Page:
German-led scientists find new ape species in Asian jungle | Environment| All topics from climate change to conservation | DW | 22.09.2010
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German-led scientists find new ape species in Asian jungle

A team of researchers from the German Primate Center has discovered a new species of the gibbon ape in the jungles of southeast Asia. The animal was given away by its peculiar call.

A male northern buffed-cheeked gibbon

The northern buffed-cheeked gibbon was thought to be part of another species

The newly-discovered northern buffed-cheeked gibbon, Nomascus annamensis, lives in the tropical rain forests between Vietnam, Laos and Cambodia, according to research presented by the German Primate Center.

The scientists said that the ape's unusual calls, which are set apart from others by their tempo and frequency, in addition to genetic research, proved the animal was a new species.

"The discovery of a new species of ape is a minor sensation," said Christian Roos, head of the German-American-Vietnamese research team. The team's findings were published in the 2010 Vietnamese Journal of Primatology.

Roos' team collected the animals' droppings to analyze the genetic data that came from intestinal cells to determine that the southern white-cheeked gibbon (Nomascus siki) was, in fact, two species: the newly identified northern buffed-cheeked gibbon and the southern white-cheeked gibbon.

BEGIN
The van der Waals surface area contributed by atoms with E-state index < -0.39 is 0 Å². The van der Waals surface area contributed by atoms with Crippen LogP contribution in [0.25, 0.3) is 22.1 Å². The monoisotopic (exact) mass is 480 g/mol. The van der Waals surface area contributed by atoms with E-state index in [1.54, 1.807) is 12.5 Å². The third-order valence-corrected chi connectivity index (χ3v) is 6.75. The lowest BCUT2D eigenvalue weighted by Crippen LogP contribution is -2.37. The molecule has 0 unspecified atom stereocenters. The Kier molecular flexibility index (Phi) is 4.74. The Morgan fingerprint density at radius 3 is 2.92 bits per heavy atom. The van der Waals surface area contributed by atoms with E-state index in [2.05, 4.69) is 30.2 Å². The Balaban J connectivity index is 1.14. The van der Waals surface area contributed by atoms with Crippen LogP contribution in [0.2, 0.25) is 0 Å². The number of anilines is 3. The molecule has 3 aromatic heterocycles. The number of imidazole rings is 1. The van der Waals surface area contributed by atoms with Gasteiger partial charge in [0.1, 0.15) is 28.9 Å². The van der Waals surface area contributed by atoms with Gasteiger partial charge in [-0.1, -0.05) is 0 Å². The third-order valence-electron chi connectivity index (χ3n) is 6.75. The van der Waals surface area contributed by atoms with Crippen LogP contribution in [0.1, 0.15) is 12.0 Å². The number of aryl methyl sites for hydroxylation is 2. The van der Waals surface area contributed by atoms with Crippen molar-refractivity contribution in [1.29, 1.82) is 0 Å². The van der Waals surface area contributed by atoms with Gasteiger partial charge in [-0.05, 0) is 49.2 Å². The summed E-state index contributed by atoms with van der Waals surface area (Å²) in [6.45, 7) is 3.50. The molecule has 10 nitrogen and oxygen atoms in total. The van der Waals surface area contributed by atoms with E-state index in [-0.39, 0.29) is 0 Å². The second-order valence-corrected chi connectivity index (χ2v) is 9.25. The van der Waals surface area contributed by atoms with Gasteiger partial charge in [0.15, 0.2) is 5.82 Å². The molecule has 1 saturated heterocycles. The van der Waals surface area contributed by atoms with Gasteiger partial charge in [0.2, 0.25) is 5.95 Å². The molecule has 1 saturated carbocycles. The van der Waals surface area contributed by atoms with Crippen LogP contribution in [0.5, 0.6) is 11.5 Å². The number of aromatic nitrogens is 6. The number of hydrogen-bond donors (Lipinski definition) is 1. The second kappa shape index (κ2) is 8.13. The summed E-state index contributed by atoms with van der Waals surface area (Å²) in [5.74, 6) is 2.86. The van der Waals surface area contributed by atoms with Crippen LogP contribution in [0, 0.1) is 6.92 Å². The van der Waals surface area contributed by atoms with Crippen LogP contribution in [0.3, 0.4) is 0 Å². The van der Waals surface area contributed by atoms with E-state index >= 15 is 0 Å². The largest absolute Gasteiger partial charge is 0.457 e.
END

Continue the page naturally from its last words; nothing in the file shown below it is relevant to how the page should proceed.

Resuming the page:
Scientists suspect the animals' calls are used to defend territory and may possibly even represent an early version of human music.

Among world's most endangered species

A female northern buffed-cheeked gibbon

Females are orange-beige in color and lack the males' "punk hairdo"

In addition to orangutans, gorillas, chimpanzees and bonobos, gibbons are among the superfamily of apes, which represent the closest animal relative to humans. While orangutans and gorillas belong to the family of greater apes, the smaller gibbons are part of the lesser apes and live high in the jungle canopy.

Gibbons are among the world's most endangered primates. Scientists estimate that just 20 Hainan gibbons exist and other species and subspecies are also endangered, with some populations reaching only about 100 animals, the German Primate Center said in a statement.

Illegal hunting is partly to blame for the apes' decline in numbers. Gibbons are sometimes kept as pets, are eaten, or are processed as an ingredient in traditional medicines. Loss of forest habitat to make way for farming, gold mines, and charcoal production also threaten the apes.

"Knowledge of their biology and exact distributions is essential for effectively protecting the animals," Roos said. "Only if we know where which species is found and how many individuals there are, can we start with serious conservation actions."

Author: Sean Sinico (dpa, AFP)

Editor: Susan Houlton

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